16:52 GMT08 March 2021
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    Archeologists, historians and anthropologists from around the world have watched in horror as terrorists, looters, missiles, bombs and bullets devastated priceless artefacts and treasures in some of the world’s oldest continuously inhabited cities in Syria and Iraq in recent years.

    The Smithsonian Institute’s Arthur M. Sackler Gallery in Washington, D.C. is presently hosting a unique exhibit inviting visitors to take a glimpse at the Syrian and Iraqi cities of Palmyra, Aleppo and Mosul, with patrons given a chance to see how these cities’ ancient historical treasures looked before their destruction at the hands of Daesh (ISIS)* and other terrorists.

    The exhibition, which opened last month, includes historical photographs, video interviews, lectures and, perhaps most impressively, a virtual reality component featuring 3D recreated models of cultural heritage sites in Syria and Iraq created by 3D heritage project Iconem and Ubisoft with support from UNESCO and the University of Lausanne in Switzerland.

    The bittersweet experience includes 3D blueprints laid overtop the modern-day devastation, with the images created with the help of drones and cameras taking thousands of shots to create the layered effect. The VR allows users to get a sense of the damage done to the Mosque of the Prophet Yunus in Mosul, Iraq, to see the destroyed ancient souk marketplace of Aleppo, and Palmyra’s Roman ruins, along with the Temple of Baalshamin, the ancient temple dedicated to Canaanite sky deity built during the 2nd century BC.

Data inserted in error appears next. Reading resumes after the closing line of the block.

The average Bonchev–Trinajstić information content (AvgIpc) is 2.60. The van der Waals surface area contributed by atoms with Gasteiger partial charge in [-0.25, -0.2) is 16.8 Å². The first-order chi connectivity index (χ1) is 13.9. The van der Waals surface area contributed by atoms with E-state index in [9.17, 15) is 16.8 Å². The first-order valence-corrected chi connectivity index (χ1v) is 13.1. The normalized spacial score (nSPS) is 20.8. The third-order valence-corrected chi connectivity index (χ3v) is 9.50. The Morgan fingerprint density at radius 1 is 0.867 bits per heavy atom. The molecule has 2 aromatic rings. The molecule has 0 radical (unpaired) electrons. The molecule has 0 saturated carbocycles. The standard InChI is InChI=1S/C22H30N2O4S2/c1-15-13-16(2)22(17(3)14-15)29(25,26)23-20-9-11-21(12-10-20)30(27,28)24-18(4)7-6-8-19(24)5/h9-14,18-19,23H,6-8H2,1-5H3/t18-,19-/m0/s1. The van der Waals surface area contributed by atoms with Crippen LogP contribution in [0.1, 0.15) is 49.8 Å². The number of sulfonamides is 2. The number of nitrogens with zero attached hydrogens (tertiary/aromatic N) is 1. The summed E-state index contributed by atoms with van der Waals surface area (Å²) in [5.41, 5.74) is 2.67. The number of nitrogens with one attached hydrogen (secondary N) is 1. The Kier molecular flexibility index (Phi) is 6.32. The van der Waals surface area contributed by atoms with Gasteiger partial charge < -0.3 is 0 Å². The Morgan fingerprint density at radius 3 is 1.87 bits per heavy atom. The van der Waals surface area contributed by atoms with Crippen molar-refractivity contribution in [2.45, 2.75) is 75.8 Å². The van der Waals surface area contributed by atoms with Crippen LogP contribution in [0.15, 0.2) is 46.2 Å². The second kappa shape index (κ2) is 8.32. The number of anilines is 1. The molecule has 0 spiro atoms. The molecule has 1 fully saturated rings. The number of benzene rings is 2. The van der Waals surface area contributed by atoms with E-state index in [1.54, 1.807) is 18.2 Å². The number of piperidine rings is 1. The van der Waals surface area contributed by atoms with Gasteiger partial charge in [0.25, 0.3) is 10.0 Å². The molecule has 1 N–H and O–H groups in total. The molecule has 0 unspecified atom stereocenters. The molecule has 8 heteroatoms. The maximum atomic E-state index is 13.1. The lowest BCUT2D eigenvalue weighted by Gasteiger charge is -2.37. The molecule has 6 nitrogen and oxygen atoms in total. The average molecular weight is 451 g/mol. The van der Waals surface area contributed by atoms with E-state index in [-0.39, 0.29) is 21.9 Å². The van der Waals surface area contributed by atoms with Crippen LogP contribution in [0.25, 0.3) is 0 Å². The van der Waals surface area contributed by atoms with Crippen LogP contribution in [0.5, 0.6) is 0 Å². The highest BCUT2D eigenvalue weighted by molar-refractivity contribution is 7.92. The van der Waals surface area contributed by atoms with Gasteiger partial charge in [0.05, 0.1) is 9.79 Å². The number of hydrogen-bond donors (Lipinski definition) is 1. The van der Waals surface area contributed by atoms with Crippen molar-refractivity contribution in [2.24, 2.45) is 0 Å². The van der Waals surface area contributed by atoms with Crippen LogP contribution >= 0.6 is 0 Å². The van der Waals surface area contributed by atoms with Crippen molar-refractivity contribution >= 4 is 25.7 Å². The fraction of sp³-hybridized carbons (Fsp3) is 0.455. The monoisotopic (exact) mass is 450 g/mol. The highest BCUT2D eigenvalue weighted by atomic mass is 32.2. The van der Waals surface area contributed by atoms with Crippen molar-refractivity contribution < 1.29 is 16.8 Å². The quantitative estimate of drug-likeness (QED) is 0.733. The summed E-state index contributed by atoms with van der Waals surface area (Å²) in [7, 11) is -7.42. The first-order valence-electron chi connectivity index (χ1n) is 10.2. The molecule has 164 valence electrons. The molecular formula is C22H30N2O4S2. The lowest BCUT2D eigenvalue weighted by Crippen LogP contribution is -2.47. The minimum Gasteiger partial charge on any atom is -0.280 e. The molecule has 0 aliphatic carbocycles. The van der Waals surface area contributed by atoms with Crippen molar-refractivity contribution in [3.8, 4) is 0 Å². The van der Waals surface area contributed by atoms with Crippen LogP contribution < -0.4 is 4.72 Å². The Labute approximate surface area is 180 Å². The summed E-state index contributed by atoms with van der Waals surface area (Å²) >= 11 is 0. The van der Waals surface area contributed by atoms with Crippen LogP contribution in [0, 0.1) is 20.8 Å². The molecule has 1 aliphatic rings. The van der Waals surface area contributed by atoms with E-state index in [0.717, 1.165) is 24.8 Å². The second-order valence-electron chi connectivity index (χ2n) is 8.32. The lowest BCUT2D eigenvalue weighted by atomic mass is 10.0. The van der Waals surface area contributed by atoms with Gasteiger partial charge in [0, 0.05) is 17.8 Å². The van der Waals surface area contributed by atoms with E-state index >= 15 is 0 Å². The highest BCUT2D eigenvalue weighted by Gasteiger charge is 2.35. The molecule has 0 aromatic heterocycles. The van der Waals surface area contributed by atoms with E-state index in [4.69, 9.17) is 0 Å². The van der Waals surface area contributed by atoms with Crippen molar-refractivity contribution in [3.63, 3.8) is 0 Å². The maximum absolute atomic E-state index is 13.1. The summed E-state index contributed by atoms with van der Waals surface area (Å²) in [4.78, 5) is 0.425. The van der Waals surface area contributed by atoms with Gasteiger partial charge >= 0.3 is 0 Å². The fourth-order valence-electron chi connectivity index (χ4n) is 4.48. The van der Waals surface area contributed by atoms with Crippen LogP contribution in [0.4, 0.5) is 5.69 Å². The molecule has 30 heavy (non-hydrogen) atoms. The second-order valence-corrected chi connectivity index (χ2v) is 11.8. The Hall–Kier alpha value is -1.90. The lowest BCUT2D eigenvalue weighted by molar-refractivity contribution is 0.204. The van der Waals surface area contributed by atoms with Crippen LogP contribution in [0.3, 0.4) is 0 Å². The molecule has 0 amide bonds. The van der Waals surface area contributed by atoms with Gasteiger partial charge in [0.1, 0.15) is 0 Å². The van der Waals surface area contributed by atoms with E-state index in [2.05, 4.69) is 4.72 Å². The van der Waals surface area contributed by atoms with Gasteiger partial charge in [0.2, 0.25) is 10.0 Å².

The cyber-augmented exhibition, first presented at the Institut du Monde Arabe in Paris in late, will continue to be shown at the Smithsonian through October 26, 2020.

    Simon Rettig, Sackler Gallery curator, expressed hope that the exhibition would have a tangible impact. “I hope people will take a proactive role in telling our leaders that we need to support residents of those cities or cities elsewhere around the world,” she said.

    Syria’s Rebuilding Efforts Hampered by Western Sanctions

    Ancient Syrian and Iraqi cities have been devastated during battles with Daesh and other terrorists over the past decade, with Daesh also going out of its way to deliberately destroy ancient cultural artefacts.

    Damascus has made a concerted effort in recent years to save Syria’s architectural and cultural treasures amid the foreign-backed civil conflict and fight against the jihadists. In recent years, as the situation stabilized, authorities moved to rebuild religious sites, and restore priceless sites such as the Aleppo Citadel (UNESCO World Heritage Site), which was damaged in street fighting with terrorists between 2012 and 2016. Syria has also sought the return of looted artifacts smuggled out of the country, and has accused the US, France and Turkey of plundering its antiquities, calling these actions “a war crime.”

    Syria’s broader reconstruction efforts have been hampered by Western sanctions, the US and Europe’s reluctance in committing aid funding toward rebuilding the country, as well as the Trump administration’s unconcealed efforts to steal the country’s oil resources. In 2018, Syrian President Bashar Assad estimated that reconstruction could cost as much as $400 billion and take up to a decade to complete.

    * A terrorist group outlawed in Russia and many other countries.


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